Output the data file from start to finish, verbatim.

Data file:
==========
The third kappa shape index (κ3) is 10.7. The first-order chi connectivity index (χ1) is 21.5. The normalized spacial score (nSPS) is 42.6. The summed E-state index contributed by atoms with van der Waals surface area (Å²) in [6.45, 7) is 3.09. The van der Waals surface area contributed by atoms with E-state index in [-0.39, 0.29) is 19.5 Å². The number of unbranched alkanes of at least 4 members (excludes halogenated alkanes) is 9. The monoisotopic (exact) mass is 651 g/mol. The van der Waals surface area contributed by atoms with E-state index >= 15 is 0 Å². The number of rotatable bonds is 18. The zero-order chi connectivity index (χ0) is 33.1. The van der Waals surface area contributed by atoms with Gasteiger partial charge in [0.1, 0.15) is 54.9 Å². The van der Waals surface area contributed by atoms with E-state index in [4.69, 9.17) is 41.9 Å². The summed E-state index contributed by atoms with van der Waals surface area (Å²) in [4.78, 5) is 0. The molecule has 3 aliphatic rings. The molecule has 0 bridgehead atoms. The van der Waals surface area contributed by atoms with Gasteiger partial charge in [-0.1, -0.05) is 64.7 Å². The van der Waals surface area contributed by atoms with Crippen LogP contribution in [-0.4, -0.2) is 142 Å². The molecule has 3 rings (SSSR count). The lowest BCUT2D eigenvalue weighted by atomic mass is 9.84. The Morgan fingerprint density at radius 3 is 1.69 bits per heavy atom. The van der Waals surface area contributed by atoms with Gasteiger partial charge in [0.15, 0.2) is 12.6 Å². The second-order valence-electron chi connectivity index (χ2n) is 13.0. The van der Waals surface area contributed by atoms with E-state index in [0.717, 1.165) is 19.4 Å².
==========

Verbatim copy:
The third kappa shape index (κ3) is 10.7. The first-order chi connectivity index (χ1) is 21.5. The normalized spacial score (nSPS) is 42.6. The summed E-state index contributed by atoms with van der Waals surface area (Å²) in [6.45, 7) is 3.09. The van der Waals surface area contributed by atoms with E-state index in [-0.39, 0.29) is 19.5 Å². The number of unbranched alkanes of at least 4 members (excludes halogenated alkanes) is 9. The monoisotopic (exact) mass is 651 g/mol. The van der Waals surface area contributed by atoms with E-state index >= 15 is 0 Å². The number of rotatable bonds is 18. The zero-order chi connectivity index (χ0) is 33.1. The van der Waals surface area contributed by atoms with Gasteiger partial charge in [0.1, 0.15) is 54.9 Å². The van der Waals surface area contributed by atoms with E-state index in [4.69, 9.17) is 41.9 Å². The summed E-state index contributed by atoms with van der Waals surface area (Å²) in [4.78, 5) is 0. The molecule has 3 aliphatic rings. The molecule has 0 bridgehead atoms. The van der Waals surface area contributed by atoms with Gasteiger partial charge in [-0.1, -0.05) is 64.7 Å². The van der Waals surface area contributed by atoms with Crippen LogP contribution in [-0.4, -0.2) is 142 Å². The molecule has 3 rings (SSSR count). The lowest BCUT2D eigenvalue weighted by atomic mass is 9.84. The Morgan fingerprint density at radius 3 is 1.69 bits per heavy atom. The van der Waals surface area contributed by atoms with Gasteiger partial charge in [0.15, 0.2) is 12.6 Å². The second-order valence-electron chi connectivity index (χ2n) is 13.0. The van der Waals surface area contributed by atoms with E-state index in [0.717, 1.165) is 19.4 Å².